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Working longer won’t solve the retirement crisis — seniors need a ‘Gray New Deal’ to retire with dignity, this economist says


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Teresa Ghilarducci is the author of the new book “Work, Retire, Repeat: The Uncertainty of Retirement in the New Economy.” – University of Chicago Press

The Value Gap  is a MarketWatch interview series with business leaders, academics, policymakers and activists on reducing racial and social inequalities.

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Teresa Ghilarducci thinks older adults shouldn’t have to work in retirement. She wants people to stop feeling shame about the size of their retirement accounts, and envisions a “Gray New Deal” that creates job and pension improvements for older Americans.

Those positions may be surprising for a labor economist.

But Ghilarducci is also a professor at the New School for Social Research and an expert on retirement security who explains complicated subjects in an accessible way. She has authored several books and papers, and her latest book, “Work, Retire, Repeat: The Uncertainty of Retirement in the New Economy,” talks about how employees are laboring in the broken U.S. retirement system.

As American society urges people to work longer, this takes a disproportionate toll on middle- and lower-income people who may not have the ability to work longer in physically demanding jobs, Ghilarducci told MarketWatch in an interview.

– University of Chicago Press

Fifty percent of women and 47% of men between the ages of 55 and 66 have no retirement savings, according to the Census Bureau.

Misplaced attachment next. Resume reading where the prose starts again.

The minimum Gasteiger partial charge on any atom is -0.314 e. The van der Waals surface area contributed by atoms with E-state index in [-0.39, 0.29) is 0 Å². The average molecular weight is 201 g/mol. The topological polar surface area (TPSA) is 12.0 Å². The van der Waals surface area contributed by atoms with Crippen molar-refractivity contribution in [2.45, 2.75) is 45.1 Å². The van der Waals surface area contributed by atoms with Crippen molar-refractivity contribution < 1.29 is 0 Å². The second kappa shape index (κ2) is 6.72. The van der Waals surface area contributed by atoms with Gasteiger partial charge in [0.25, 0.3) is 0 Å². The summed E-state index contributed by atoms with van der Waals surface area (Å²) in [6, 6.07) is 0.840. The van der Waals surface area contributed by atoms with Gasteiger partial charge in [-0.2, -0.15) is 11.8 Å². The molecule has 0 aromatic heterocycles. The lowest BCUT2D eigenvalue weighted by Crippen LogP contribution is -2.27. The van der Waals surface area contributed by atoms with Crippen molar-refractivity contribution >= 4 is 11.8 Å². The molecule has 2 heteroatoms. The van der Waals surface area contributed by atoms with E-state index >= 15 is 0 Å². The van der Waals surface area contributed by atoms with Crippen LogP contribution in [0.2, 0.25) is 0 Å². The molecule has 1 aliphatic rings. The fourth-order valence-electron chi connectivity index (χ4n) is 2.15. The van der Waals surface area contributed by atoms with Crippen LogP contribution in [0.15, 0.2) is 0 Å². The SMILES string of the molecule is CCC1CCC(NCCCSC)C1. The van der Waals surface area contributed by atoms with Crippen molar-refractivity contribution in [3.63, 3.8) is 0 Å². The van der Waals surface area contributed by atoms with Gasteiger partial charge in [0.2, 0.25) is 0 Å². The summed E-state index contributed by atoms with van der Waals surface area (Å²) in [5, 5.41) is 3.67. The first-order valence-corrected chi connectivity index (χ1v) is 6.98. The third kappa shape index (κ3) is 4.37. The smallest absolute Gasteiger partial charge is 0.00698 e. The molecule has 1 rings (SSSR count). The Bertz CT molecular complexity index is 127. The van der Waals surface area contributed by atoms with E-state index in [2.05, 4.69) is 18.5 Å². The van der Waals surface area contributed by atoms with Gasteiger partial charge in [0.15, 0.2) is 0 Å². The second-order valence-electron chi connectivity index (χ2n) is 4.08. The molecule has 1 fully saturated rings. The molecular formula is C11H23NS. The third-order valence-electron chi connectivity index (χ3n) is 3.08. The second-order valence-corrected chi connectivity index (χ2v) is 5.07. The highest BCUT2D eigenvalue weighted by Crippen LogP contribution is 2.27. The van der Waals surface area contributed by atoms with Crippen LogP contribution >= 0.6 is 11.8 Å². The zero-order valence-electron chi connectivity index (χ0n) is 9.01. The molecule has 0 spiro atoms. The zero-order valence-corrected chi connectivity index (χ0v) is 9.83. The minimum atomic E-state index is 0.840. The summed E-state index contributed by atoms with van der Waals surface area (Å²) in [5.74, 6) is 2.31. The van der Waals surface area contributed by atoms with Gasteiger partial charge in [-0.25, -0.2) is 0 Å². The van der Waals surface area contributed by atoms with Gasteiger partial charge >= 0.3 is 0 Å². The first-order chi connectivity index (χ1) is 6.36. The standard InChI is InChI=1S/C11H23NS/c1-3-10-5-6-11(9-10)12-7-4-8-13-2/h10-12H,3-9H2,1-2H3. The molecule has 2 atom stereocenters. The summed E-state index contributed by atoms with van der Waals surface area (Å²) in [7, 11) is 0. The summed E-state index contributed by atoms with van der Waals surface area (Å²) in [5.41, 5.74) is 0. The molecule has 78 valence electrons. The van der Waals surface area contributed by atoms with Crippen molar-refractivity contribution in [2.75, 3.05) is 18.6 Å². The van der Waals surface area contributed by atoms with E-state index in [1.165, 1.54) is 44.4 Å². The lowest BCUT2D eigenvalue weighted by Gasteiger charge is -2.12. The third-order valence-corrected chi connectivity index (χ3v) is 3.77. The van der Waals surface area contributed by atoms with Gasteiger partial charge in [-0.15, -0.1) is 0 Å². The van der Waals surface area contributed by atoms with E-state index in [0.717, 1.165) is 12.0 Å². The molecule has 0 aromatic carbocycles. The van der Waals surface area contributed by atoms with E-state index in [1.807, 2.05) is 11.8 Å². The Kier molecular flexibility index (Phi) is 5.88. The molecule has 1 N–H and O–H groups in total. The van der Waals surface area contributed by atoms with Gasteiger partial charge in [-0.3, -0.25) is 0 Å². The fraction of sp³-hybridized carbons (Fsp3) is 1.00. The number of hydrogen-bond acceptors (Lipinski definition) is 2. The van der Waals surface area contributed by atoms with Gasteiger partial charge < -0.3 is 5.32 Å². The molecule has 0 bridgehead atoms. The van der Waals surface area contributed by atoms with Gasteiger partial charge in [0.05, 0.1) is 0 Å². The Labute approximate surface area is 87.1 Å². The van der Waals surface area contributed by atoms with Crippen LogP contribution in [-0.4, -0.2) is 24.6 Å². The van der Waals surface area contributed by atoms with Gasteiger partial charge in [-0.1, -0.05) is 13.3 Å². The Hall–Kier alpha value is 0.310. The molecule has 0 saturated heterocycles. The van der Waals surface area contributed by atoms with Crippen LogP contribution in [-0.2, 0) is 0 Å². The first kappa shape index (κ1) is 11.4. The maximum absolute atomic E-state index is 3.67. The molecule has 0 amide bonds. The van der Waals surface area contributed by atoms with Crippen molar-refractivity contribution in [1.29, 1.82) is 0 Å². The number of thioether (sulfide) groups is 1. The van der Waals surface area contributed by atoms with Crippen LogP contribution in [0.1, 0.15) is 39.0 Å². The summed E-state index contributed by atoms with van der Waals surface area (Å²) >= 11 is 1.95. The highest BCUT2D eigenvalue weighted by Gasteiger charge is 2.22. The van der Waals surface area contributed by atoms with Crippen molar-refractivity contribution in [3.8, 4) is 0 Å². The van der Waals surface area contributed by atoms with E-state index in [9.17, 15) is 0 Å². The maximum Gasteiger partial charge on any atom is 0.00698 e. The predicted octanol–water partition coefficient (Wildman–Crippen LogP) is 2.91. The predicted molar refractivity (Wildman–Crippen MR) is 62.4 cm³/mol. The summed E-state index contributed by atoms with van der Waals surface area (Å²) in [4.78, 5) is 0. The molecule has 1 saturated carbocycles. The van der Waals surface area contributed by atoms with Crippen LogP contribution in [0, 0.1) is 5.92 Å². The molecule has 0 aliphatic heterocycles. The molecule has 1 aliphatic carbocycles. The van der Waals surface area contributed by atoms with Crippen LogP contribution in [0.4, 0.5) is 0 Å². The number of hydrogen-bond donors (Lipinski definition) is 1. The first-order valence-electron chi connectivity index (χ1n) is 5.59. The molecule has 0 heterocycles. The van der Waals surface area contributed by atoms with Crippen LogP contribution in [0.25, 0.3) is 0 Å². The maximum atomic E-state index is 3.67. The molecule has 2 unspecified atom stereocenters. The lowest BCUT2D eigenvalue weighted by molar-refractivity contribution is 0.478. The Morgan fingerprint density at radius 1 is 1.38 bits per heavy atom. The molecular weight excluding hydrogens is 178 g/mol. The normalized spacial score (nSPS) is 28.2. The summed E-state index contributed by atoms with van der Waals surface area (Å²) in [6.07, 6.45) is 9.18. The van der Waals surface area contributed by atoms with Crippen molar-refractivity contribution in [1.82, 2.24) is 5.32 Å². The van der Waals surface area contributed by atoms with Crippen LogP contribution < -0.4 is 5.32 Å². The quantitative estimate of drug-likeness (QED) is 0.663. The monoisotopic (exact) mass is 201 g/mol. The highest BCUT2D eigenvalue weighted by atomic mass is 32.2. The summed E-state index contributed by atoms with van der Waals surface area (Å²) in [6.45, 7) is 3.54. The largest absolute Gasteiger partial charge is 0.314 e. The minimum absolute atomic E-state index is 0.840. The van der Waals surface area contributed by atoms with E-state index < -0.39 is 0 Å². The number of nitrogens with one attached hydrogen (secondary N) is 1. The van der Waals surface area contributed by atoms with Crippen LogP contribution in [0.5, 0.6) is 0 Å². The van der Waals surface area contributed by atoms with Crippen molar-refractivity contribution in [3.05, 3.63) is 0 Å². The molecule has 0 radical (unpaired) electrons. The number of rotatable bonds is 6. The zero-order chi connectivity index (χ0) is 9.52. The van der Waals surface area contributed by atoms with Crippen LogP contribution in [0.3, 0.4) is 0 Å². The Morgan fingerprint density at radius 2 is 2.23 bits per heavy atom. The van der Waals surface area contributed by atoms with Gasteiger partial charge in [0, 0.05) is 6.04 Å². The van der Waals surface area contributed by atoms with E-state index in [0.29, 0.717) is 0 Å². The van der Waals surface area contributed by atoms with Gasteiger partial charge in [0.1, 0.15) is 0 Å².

Ghilarducci calls for a Gray New Deal as a public-policy imperative. Today’s do-it-yourself retirement system — in which workers fund their retirement through 401(k)s, savings and sheer grit — is not working, she said. This interview has been edited for length and clarity:

MarketWatch: You’ve written several books. What did you still want to say in this new book?

Ghilarducci: My other books really focused on how to have enough money for retirement. This is a different subject about the policy push to work longer. We have a retirement crisis that’s a complex problem and expensive to fix. People retreated to the safe place that we can’t fix it. They say, “We have to work a little longer,” and that’s the solution.

My experience with the rest of the world was that they did not have this sense that working longer was the solution. Other countries have 25- to 30-year work lives and have a dignified old age. This working-longer idea robs us of a dignified old age, which we deserve. There’s a cost to our bodies and our lives in working longer.

MarketWatch: Can you talk about the Gray New Deal, what it entails and how insurmountable it may be to see it come to fruition?

Ghilarducci: We have a responsibility to rethink how people work and retire from that work. If you do not ignore the retirement period — people are entitled to retire — there’s got to be new ways to think about it. It has to be part of public policy. It has to be as encompassing as the original New Deal. Ninety percent of workers have no problem embracing this idea of retirement, but 53% of retired people when surveyed say they didn’t choose when to retire. They were laid off or their bodies wore out. Workers get it that they won’t be able to work until they’re 62, and working to 70 is nearly impossible for most.

Policy makers, meanwhile, have better, easier jobs. No one’s telling them what to do — they are telling other people what to do. It makes them a bit unsympathetic. But if they hear enough from workers — there’s lots of support for Social Security. I’m hopeful.

MarketWatch: The demographic bubble known as Peak 65 is happening this year, with a historic number of people turning 65. What will this mean for society, the economy and our culture?

Ghilarducci: Peak 55 happened 10 years ago, and people got really nervous about their retirement savings. Now it’s Peak 65, and all illusions about what’s possible are gone. There will be 35 million people realizing that their work lives are over and the money won’t stretch. We’ll have a sea change in views on Social Security. There’s no stomach among voters for benefit cuts. There’s a bill in Congress — from [Democratic Sen. John] Hickenlooper, [Republican Sen. Thom] Tillis, [Democratic Rep. Terri] Sewell and [Republican Rep. Lloyd] Smucker — that calls for a government match. It gets the individual employer out of it and focuses on the worker and the government.